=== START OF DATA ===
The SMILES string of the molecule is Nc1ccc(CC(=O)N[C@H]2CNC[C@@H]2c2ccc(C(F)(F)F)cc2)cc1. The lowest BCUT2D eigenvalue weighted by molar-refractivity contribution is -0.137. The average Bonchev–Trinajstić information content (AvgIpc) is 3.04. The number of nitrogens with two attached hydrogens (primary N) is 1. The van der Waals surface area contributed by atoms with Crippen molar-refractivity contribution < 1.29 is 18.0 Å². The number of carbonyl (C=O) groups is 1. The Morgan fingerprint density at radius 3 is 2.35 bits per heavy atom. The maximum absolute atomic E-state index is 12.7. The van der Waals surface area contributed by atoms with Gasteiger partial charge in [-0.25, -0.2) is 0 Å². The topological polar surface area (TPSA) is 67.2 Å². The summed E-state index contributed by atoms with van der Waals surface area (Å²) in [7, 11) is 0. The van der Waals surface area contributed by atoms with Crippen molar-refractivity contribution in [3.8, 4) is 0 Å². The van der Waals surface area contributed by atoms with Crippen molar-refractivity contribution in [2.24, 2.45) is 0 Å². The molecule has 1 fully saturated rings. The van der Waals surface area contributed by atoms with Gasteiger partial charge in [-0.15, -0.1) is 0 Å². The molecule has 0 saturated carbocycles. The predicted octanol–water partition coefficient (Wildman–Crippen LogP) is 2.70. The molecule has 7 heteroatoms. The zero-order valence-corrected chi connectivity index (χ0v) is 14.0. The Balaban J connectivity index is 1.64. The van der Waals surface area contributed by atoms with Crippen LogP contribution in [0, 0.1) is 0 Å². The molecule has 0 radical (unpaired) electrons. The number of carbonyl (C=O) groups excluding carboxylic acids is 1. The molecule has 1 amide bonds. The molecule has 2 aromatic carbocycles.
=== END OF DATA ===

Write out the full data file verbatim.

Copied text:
The SMILES string of the molecule is Nc1ccc(CC(=O)N[C@H]2CNC[C@@H]2c2ccc(C(F)(F)F)cc2)cc1. The lowest BCUT2D eigenvalue weighted by molar-refractivity contribution is -0.137. The average Bonchev–Trinajstić information content (AvgIpc) is 3.04. The number of nitrogens with two attached hydrogens (primary N) is 1. The van der Waals surface area contributed by atoms with Crippen molar-refractivity contribution < 1.29 is 18.0 Å². The number of carbonyl (C=O) groups is 1. The Morgan fingerprint density at radius 3 is 2.35 bits per heavy atom. The maximum absolute atomic E-state index is 12.7. The van der Waals surface area contributed by atoms with Gasteiger partial charge in [-0.25, -0.2) is 0 Å². The topological polar surface area (TPSA) is 67.2 Å². The summed E-state index contributed by atoms with van der Waals surface area (Å²) in [7, 11) is 0. The van der Waals surface area contributed by atoms with Crippen molar-refractivity contribution in [3.8, 4) is 0 Å². The van der Waals surface area contributed by atoms with Crippen molar-refractivity contribution in [2.24, 2.45) is 0 Å². The molecule has 1 fully saturated rings. The van der Waals surface area contributed by atoms with Gasteiger partial charge in [-0.15, -0.1) is 0 Å². The molecule has 0 saturated carbocycles. The predicted octanol–water partition coefficient (Wildman–Crippen LogP) is 2.70. The molecule has 7 heteroatoms. The zero-order valence-corrected chi connectivity index (χ0v) is 14.0. The Balaban J connectivity index is 1.64. The van der Waals surface area contributed by atoms with Crippen LogP contribution in [0, 0.1) is 0 Å². The molecule has 0 radical (unpaired) electrons. The number of carbonyl (C=O) groups excluding carboxylic acids is 1. The molecule has 1 amide bonds. The molecule has 2 aromatic carbocycles.